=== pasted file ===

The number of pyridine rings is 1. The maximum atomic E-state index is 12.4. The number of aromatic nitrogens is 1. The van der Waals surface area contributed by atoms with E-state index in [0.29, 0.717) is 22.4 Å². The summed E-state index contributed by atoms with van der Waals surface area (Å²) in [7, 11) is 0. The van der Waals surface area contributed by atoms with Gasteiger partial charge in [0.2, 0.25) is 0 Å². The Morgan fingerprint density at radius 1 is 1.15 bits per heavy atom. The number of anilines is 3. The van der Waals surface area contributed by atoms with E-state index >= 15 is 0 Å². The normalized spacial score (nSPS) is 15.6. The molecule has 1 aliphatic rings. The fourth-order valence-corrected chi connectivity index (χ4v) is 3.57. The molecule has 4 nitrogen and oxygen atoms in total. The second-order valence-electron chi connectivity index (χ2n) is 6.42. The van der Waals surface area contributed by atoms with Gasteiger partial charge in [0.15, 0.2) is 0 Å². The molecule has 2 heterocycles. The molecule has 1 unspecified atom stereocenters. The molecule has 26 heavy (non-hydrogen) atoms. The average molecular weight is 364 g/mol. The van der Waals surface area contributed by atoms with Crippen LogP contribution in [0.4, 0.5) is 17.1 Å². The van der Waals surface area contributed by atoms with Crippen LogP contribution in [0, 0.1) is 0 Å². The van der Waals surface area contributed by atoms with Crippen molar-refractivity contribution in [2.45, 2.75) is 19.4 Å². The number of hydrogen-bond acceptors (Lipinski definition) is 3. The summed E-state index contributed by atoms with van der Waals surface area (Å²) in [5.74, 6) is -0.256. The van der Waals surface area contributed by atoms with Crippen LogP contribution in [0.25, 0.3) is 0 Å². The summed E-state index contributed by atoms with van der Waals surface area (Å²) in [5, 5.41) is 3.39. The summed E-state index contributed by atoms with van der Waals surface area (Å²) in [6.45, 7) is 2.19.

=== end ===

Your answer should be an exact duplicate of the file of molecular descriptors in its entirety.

The number of pyridine rings is 1. The maximum atomic E-state index is 12.4. The number of aromatic nitrogens is 1. The van der Waals surface area contributed by atoms with E-state index in [0.29, 0.717) is 22.4 Å². The summed E-state index contributed by atoms with van der Waals surface area (Å²) in [7, 11) is 0. The van der Waals surface area contributed by atoms with Gasteiger partial charge in [0.2, 0.25) is 0 Å². The Morgan fingerprint density at radius 1 is 1.15 bits per heavy atom. The number of anilines is 3. The van der Waals surface area contributed by atoms with E-state index >= 15 is 0 Å². The normalized spacial score (nSPS) is 15.6. The molecule has 1 aliphatic rings. The fourth-order valence-corrected chi connectivity index (χ4v) is 3.57. The molecule has 4 nitrogen and oxygen atoms in total. The second-order valence-electron chi connectivity index (χ2n) is 6.42. The van der Waals surface area contributed by atoms with Gasteiger partial charge in [0.15, 0.2) is 0 Å². The molecule has 2 heterocycles. The molecule has 1 unspecified atom stereocenters. The molecule has 26 heavy (non-hydrogen) atoms. The average molecular weight is 364 g/mol. The van der Waals surface area contributed by atoms with Crippen LogP contribution in [0.4, 0.5) is 17.1 Å². The van der Waals surface area contributed by atoms with Crippen LogP contribution in [0, 0.1) is 0 Å². The van der Waals surface area contributed by atoms with Crippen molar-refractivity contribution in [2.45, 2.75) is 19.4 Å². The number of hydrogen-bond acceptors (Lipinski definition) is 3. The summed E-state index contributed by atoms with van der Waals surface area (Å²) in [5.74, 6) is -0.256. The van der Waals surface area contributed by atoms with Crippen LogP contribution in [0.25, 0.3) is 0 Å². The summed E-state index contributed by atoms with van der Waals surface area (Å²) in [5, 5.41) is 3.39. The summed E-state index contributed by atoms with van der Waals surface area (Å²) in [6.45, 7) is 2.19.